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Progressive Rock CD Reviews

Terry Draper


Review by Gary Hill

It’s a safe bet that most people know of Terry Draper from his work with Klaatu. This album in many ways feels more like his old band than some of his other solo albums have. It’s a great album no matter how you slice it, though. Is it progressive rock? Maybe not, but some of it qualifies. I’m including it there because of the Klaatu link, the fact that it should appeal to prog fans and the prog elements that are present. There are more pop oriented sections, but it’s always classic in approach really.

This review is available in book format (hardcover and paperback) in Music Street Journal: 2016  Volume 2 at

Track by Track Review
All We Can Do

Mellow atmospheric tones bring this into being. From there acoustic guitar rises up to serve as the backdrop for the vocals. This is a proggy mellow number that has a lot of Beatles like sound built into on these earlier mellow sections. It gets some harder edged prog stuff as it continues. It wouldn’t be a big stretch to imagine this cut as a song from Draper’s old band. It’s catchy, but it’s also proggy. It’s a great melodic rocker.

Monogamous Me
This is a bouncy kind of old school jazz tune. It’s fun and very retro in style.
Such a Night
Here we get another mid-tempo rocker. This has a great smooth, almost trippy vibe to it. It’s catchy and quite classic in nature. There are some cool shifts and changes. Yet, the whole “this is fun” vibe remains throughout.
I Would Be King
Now, this dramatic and theatrical progressive meets psychedelic tune really does feel like a long lost Klaatu song. It’s such an unusual, yet catchy piece of music.
All for Love
 On the one hand, this is more of a pure pop song. That said, it’s got plenty of psychedelic rock influence in it. The duet on this is classy.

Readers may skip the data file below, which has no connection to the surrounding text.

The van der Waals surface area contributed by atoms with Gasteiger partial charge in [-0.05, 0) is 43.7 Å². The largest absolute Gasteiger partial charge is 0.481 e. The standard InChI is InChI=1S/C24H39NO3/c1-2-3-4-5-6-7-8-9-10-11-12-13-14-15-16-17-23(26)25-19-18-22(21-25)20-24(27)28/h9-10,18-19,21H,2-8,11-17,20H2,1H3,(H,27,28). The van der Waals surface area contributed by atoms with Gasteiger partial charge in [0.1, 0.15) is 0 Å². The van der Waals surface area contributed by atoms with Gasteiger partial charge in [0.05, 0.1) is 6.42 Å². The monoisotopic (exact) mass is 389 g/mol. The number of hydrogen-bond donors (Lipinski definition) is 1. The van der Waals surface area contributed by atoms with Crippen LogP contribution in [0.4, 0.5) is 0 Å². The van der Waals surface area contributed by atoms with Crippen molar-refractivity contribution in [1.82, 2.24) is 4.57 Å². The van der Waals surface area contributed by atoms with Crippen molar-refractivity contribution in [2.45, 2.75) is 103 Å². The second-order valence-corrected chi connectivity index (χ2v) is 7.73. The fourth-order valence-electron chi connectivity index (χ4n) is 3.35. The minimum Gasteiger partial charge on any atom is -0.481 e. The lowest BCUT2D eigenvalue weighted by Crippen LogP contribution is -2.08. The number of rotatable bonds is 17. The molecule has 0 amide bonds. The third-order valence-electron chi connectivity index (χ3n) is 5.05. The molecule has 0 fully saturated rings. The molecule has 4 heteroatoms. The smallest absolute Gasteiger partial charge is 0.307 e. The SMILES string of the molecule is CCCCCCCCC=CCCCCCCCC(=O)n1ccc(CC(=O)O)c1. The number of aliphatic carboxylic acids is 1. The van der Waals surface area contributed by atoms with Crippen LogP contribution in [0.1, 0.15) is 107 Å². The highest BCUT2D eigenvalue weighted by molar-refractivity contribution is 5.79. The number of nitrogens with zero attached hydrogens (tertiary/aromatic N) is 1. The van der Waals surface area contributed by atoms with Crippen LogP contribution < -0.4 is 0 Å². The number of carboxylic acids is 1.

Mother's Day
With symphonic treatments, this balladic number is another with a lot of psychedelia in it. It is also another that would have been at home on a Klaatu album.
Jules & Me
If the last song sounded like some lost Klaatu song, you haven’t heard anything yet. This has the same kind of proggy pop rock vibe that was such a big part of the Klaatu catalog. It has Beatles-like elements, psychedelia and all the familiar things. This is such a great song and so much in keeping with the Klaatu sound. The “Jules” in the title must certainly be Jules Verne.
What Will Be
Here we get more of the same type of proggy, psychedelic based pop rock. It’s another melodic mid-tempo piece that feels like something from Klaatu. I love the vocal arrangement, but the whole song works really well.
Our Park Bench
Spacey, a bit on the symphonic side, this is an unusual ballad. It’s quite proggy, but also very mainstream in approach. It’s a pretty cut and a nice change of pace.
Love Wins
More of the psychedelically based prog rock we expect here, this is another solid tune on a disc of solid music.
The title track is more trippy and psychedelic than the bulk of the album. It’s both the kind of music one expects from Klaatu and a Beatles-like number. It’s one of the cooler cuts here. In that way, it stands out nicely. It’s fairly complex, eventually working out to a more melodic jam. It’s arguably one of the most decidedly prog pieces here, too.
Younger Girl, Flower Girl
This one doesn’t work as well for me as the rest do. It has a real 1960s pop music vibe to me. It feels a little silly and awkward to me. I suppose if you are a big fan of things like The Beach Boys and other 60s pop bands, you would probably like this. It’s just not my thing. It’s very well done, though.
Everything Will Be Alright
Now, this is more like it. It’s another pop rock tune that has a lot of psychedelic rock and more built into it. It’s catchy, but also has plenty of meat on its bones.
Swami River
Complete with tabla and sitar, this is a trippy bit of 1960s psychedelia. It is essentially an instrumental, but does include some non-lyrical, Indian styled female vocals in the mix.
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